Overview Of The Entry Tax Judgment – 9 Judges Bench

As we are well aware that constitutional validity of Entry Tax laws of several states was in challenge before the 9 Judges Constitution Bench of the Hon’ble Supreme Court led by the Hon’ble Chief Justice of India. The issue has been dealt with and the constitutional validity has been upheld.

Despite the law laid down in 1960s in the two Constitution Bench judgements of the Hon’ble Supreme Court in Atiabari Tea Co. Ltd. case and Automobile Transport Ltd. case, the constitutional validity of entry tax has been subject matter of litigation for more than 50 years; and it has been evaluated time and again by the Supreme Court and the High Courts of the various States on the touchstone of the principles of Article 301 of the Constitution of India read with compensatory tax. The conflicting decisions given by the Highest Court led to unending litigation and flood of appeals reaching the door steps of Hon’ble Supreme Court.

The issue was thus placed before the 9 Judges Constitution Bench of the Hon’ble Supreme Court in order to examine whether the earlier Constitution Bench judgements in Atiabari Tea Co. Ltd. case (5 Judges) and Automobile Transport Ltd. case (7 Judges) laid down correct principles of law. More precisely, the issue examined by the Supreme Court was whether entry tax per se constitutes violation of Article 301 of the Constitution of India if it is not discriminatory in nature.

Hearing of this matter commenced on 19thJuly 2016, and the hearing continued on a day-to day basis till 21stSeptember 2016 even after the 122nd Constitutional Amendment Bill became 101st Constitutional Amendment Act on 8th September 2016.

The hearings before the Court witnessed a marathon of arguments on behalf of the assessees which went from discussing the federal structure of India, economic unity of India, taxing power of the Centre and States, interplay between Article 301 and 304, conjunctive nature of Article 304(a) and 304(b) to discussing in detail whether entry taxes are discriminatory vis‑à‑vis the goods manufactured within a local area qua the goods imported from outside that local area and therefore whether it is an impediment to the freedom of trade, commerce and intercourse throughout the territory of India enshrined in Article 301.

Counsels on behalf of the State Government endeavored to justify levy of entry taxes by raising the presumption that public purpose is always inherent in levy of taxes and making a distinction between discrimination and deliberate/purposeful discrimination. They argued that purposeful discrimination between goods imported from other local areas and goods manufactured within that local area is necessary for the upliftment and development of the state.

On 12th November 2016 the Hon’ble Supreme Court by a majority of 7:2 answered the reference in the following terms:

  1. Taxes simpliciter are not within the contemplation of Part XIII of the Constitution of India. The word ‘Free’ used in Article 301 does not mean “free from taxation”.
  2. Only such taxes as are discriminatory in nature are prohibited by Article 304(a). It follows that levy of a non-discriminatory tax would not constitute an infraction of Article 301.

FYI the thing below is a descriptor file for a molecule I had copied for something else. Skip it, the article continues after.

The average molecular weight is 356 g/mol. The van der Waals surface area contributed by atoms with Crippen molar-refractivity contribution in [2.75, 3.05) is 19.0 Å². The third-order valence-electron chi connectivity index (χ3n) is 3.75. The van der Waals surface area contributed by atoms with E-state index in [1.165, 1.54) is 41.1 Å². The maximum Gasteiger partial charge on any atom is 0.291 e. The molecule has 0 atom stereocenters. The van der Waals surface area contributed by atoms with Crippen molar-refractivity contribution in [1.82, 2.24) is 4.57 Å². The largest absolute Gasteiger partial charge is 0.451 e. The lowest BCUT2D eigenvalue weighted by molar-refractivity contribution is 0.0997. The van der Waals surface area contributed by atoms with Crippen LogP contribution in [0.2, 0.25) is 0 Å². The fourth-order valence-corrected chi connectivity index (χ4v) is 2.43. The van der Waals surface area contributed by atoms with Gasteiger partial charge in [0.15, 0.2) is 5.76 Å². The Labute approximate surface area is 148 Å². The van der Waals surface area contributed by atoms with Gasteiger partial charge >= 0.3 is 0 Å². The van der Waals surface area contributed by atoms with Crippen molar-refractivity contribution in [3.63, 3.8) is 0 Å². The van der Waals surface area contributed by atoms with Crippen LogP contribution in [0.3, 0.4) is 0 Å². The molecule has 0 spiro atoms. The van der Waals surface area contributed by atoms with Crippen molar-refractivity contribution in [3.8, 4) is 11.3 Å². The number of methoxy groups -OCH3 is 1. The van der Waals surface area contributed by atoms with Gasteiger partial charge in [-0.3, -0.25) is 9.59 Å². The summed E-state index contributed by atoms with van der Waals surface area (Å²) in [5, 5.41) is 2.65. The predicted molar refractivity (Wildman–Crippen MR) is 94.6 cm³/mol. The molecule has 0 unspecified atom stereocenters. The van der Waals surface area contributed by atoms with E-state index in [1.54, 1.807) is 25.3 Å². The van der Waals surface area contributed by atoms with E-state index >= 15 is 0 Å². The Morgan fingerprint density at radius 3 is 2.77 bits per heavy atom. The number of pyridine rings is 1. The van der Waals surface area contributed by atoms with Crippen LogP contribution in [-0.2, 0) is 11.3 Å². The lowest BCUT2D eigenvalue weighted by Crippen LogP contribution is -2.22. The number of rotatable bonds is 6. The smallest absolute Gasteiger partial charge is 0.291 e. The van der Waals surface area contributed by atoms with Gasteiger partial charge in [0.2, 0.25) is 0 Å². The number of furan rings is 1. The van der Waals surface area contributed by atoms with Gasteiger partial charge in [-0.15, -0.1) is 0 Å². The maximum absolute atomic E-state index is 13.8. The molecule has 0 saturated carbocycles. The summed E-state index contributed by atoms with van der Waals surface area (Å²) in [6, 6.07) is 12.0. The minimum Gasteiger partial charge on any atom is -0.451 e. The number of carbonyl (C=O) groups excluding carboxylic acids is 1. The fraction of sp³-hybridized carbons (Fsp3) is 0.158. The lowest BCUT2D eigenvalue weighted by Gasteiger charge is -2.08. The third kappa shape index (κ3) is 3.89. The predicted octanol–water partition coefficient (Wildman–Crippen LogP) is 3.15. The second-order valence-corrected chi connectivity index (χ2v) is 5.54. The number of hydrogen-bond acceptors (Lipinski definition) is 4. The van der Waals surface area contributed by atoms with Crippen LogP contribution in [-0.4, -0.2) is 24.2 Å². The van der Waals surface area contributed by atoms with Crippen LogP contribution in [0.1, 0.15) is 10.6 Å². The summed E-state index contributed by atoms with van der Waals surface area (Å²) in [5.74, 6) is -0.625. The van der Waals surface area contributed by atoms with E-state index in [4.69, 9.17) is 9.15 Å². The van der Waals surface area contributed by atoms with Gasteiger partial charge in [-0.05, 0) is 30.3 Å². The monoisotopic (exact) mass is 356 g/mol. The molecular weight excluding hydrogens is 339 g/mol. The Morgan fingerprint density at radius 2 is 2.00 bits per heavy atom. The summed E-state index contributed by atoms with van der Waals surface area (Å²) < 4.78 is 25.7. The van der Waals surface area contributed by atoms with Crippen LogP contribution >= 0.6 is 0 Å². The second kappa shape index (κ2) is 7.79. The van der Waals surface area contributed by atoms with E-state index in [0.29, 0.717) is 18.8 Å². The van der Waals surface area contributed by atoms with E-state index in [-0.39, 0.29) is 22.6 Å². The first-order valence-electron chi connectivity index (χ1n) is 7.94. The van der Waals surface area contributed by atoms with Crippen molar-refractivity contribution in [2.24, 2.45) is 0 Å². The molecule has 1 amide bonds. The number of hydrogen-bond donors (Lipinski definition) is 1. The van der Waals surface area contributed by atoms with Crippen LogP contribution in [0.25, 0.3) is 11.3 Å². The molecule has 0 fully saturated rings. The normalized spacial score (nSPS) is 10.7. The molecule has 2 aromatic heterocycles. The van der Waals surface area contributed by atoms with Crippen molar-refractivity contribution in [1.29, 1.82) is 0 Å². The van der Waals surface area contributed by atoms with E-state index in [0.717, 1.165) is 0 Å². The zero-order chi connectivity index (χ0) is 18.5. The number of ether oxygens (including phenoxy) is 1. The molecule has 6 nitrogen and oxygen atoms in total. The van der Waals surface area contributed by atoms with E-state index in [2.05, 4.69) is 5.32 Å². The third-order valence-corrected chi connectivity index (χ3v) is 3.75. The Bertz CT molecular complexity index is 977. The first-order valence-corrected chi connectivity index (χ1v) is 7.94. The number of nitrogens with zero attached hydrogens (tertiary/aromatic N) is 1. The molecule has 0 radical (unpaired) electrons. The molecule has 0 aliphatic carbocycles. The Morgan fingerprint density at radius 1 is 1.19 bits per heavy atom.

3. Clauses (a) and (b) of Article 304 have to be read disjunctively.
  4. A levy that violates 304(a) cannot be saved even if the procedure under Article 304(b) or the proviso there under is satisfied.
  5. The compensatory tax theory evolved in Automobile Transport case and subsequently modified in Jindal’s case has no juristic basis and is therefore rejected.
  6. Decisions of this Court in Atiabari, Automobile Transport and Jindal cases (supra) and all other judgments that follow these pronouncements are to the extent of such reliance over ruled.
  7. A tax on entry of goods into a local area for use, sale or consumption therein is permissible although similar goods are not produced within the taxing state.
  8. Article 304 (a) frowns upon discrimination (of a hostile nature in the protectionist sense) and not on mere differentiation. Therefore, incentives, set-offs etc. granted to a specified class of dealers for a limited period of time in a non-hostile fashion with a view to developing economically backward areas would not violate Article 304(a). The question whether the levies in the present case indeed satisfy this test is left to be determined by the regular benches hearing the matters.
  9. States are well within their right to design their fiscal legislations to ensure that the tax burden on goods imported from other States and goods produced within the State fall equally. Such measures if taken would not contravene Article 304(a) of the Constitution. The question whether the levies in the present case indeed satisfy this test is left to be determined by the regular benches hearing the matters.
  1. The questions whether the entire State can be notified as a local area and whether entry tax can be levied on goods entering the landmass of India from another country are left open to be determined in appropriate proceedings.

The majority judgment has been written by the Hon’ble CJI Justice T.S.Thakur (for himself and A.K. Sikri and A.M.Khanwilkar, JJ.). Hon’ble Justices S.A.Bobde, Justice Shiva Kirti Singh, Justice N.V. Ramana and Justice R. Banumathi have written concurring judgments.

Hon’ble Justice Dr. D.Y. Chandrachud and Justice Ashok Bhushan have differed from the majority and have written the minority opinion.

Overwiew-of-Entry-Tax-Judgment-SC-9-Member Bench pdf

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